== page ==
Because for the last almost two years, I’ve been driving down to LaSalle, Louisiana to visit another black parishioner who has been held there unjustly in ICE detention.
These same things are not happening to my white parishioners. It’s as if our culture is designed to oppress, kill, and imprison black and brown bodies.
Because every black clergy person I know in our denomination articulates struggles like you do in your book.
Because I want us to do better, to follow the pattern of repentance, reparations, and reconciliation.
Because I love you.
You take many risks writing your book. “The inherent danger of asking the perpetrators of a crime to now participate in restorative justice are clear to me.”
Again today police in California shot a black man to death who was asleep in his car. Most days, I hear such news, and I have no idea what to do.
But I do know you’re right, theologically, even if I cringe existentially, when you say, “So I offer your own death to you as an alternative to white supremacy. Because the truth is, the church is dying, and I don’t want to see it die without the hope of resurrection.”This is maybe why I kept tearing up while reading your book, Lenny. I’m not much of a pentecostal, except I cry all the time. Preaching. Disney movies. And your book.
I know most of your letter is a love letter rather than a prescription, Lenny, and it’s a damn fine love letter. But I am glad you offered some prescriptions for us, because I need them.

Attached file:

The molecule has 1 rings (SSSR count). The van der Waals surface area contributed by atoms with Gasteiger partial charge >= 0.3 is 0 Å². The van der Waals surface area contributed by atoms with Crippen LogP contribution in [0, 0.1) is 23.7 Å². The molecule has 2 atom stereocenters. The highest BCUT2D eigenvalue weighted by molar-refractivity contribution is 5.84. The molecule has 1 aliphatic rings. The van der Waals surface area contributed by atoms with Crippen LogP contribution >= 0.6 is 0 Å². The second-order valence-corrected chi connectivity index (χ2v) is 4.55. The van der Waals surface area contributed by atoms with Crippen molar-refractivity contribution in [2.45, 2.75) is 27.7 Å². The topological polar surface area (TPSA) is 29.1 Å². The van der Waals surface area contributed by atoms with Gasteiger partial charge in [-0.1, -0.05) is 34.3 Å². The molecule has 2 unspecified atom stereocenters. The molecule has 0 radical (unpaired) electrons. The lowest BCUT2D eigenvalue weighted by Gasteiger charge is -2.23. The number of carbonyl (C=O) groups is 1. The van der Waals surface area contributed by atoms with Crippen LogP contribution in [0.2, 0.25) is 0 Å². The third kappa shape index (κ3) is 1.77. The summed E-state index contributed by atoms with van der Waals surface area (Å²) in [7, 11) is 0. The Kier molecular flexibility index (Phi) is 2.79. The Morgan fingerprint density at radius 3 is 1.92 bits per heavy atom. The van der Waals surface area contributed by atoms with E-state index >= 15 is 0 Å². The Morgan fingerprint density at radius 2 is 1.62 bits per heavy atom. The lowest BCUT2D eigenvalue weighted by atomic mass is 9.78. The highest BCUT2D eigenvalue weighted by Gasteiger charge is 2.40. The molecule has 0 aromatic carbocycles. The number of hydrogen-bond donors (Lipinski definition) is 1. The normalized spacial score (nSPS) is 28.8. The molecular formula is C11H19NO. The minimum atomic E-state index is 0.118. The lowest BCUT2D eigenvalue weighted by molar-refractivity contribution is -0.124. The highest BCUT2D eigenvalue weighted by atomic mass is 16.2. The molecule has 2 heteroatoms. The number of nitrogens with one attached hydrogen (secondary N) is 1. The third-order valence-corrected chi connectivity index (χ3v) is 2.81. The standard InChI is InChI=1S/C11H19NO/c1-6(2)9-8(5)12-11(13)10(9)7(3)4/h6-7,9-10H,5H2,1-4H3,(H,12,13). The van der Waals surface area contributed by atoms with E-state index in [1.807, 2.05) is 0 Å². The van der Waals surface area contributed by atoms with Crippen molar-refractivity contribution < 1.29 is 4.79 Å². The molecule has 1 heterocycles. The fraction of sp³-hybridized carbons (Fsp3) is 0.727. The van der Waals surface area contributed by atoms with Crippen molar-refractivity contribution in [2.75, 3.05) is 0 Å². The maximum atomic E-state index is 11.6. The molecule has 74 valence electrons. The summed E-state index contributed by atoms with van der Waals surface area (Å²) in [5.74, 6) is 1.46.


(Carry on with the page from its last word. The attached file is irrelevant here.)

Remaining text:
I found this one list especially helpful.
This many mean that straight white men remove themselves from ecclesial ballots for bishop.
This many mean that we divert funds to support black churches and leaders indefinitely.
This may mean our seminaries offer free tuition to any African-descent leader who wants to serve in any rostered or non-rostered position in the church.
This may mean that we make sure black voices are at the table for our next [hymnal creation] and aren’t relegated to a separate book.
This may mean Advent is no longer about a journey from darkness to light.
This may mean that white paraments no longer represent resurrection.
This may mean that our seminaries have to guarantee at least 30 percent faculty of color.
This may mean you should join the African Descent Lutheran Association.
This may mean that you go to your pastor and say you want to hear about slain unarmed black men in the sermon.
This may mean that you are going to be really uncomfortable.
This may mean the images of Jesus adorning our churches need to be black and brown and not white.
This may mean we all pre-order Lenny’s book right away.